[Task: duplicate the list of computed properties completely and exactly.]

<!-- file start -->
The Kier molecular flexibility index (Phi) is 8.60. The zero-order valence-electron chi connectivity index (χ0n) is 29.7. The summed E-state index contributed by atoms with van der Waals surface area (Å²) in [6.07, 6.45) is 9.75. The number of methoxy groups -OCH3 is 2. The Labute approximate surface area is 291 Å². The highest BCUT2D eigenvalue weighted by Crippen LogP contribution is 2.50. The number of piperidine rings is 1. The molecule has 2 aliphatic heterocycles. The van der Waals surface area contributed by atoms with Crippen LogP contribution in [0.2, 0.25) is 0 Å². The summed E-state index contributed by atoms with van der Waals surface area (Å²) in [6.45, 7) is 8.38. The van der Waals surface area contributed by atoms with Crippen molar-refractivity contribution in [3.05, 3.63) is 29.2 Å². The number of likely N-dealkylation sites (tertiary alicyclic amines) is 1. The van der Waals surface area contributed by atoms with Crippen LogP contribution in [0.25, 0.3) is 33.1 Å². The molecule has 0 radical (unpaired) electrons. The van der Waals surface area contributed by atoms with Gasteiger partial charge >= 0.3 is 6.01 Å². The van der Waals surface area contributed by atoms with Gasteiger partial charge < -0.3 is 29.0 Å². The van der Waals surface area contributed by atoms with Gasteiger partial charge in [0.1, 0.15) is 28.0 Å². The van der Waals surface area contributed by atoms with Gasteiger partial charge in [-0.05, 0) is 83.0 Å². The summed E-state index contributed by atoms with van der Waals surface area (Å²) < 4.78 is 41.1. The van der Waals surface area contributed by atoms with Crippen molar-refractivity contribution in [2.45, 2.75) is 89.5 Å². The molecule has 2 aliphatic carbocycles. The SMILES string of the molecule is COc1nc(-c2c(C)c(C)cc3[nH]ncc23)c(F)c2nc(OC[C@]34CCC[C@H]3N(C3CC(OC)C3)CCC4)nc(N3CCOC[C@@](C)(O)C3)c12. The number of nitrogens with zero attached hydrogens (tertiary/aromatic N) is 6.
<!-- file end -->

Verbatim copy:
The Kier molecular flexibility index (Phi) is 8.60. The zero-order valence-electron chi connectivity index (χ0n) is 29.7. The summed E-state index contributed by atoms with van der Waals surface area (Å²) in [6.07, 6.45) is 9.75. The number of methoxy groups -OCH3 is 2. The Labute approximate surface area is 291 Å². The highest BCUT2D eigenvalue weighted by Crippen LogP contribution is 2.50. The number of piperidine rings is 1. The molecule has 2 aliphatic heterocycles. The van der Waals surface area contributed by atoms with Crippen LogP contribution in [0.2, 0.25) is 0 Å². The summed E-state index contributed by atoms with van der Waals surface area (Å²) in [6.45, 7) is 8.38. The van der Waals surface area contributed by atoms with Crippen molar-refractivity contribution in [3.05, 3.63) is 29.2 Å². The number of likely N-dealkylation sites (tertiary alicyclic amines) is 1. The van der Waals surface area contributed by atoms with Crippen LogP contribution in [0.25, 0.3) is 33.1 Å². The molecule has 0 radical (unpaired) electrons. The van der Waals surface area contributed by atoms with Gasteiger partial charge >= 0.3 is 6.01 Å². The van der Waals surface area contributed by atoms with Gasteiger partial charge < -0.3 is 29.0 Å². The van der Waals surface area contributed by atoms with Gasteiger partial charge in [0.1, 0.15) is 28.0 Å². The van der Waals surface area contributed by atoms with Gasteiger partial charge in [-0.05, 0) is 83.0 Å². The summed E-state index contributed by atoms with van der Waals surface area (Å²) < 4.78 is 41.1. The van der Waals surface area contributed by atoms with Crippen molar-refractivity contribution in [2.45, 2.75) is 89.5 Å². The molecule has 2 aliphatic carbocycles. The SMILES string of the molecule is COc1nc(-c2c(C)c(C)cc3[nH]ncc23)c(F)c2nc(OC[C@]34CCC[C@H]3N(C3CC(OC)C3)CCC4)nc(N3CCOC[C@@](C)(O)C3)c12. The number of nitrogens with zero attached hydrogens (tertiary/aromatic N) is 6.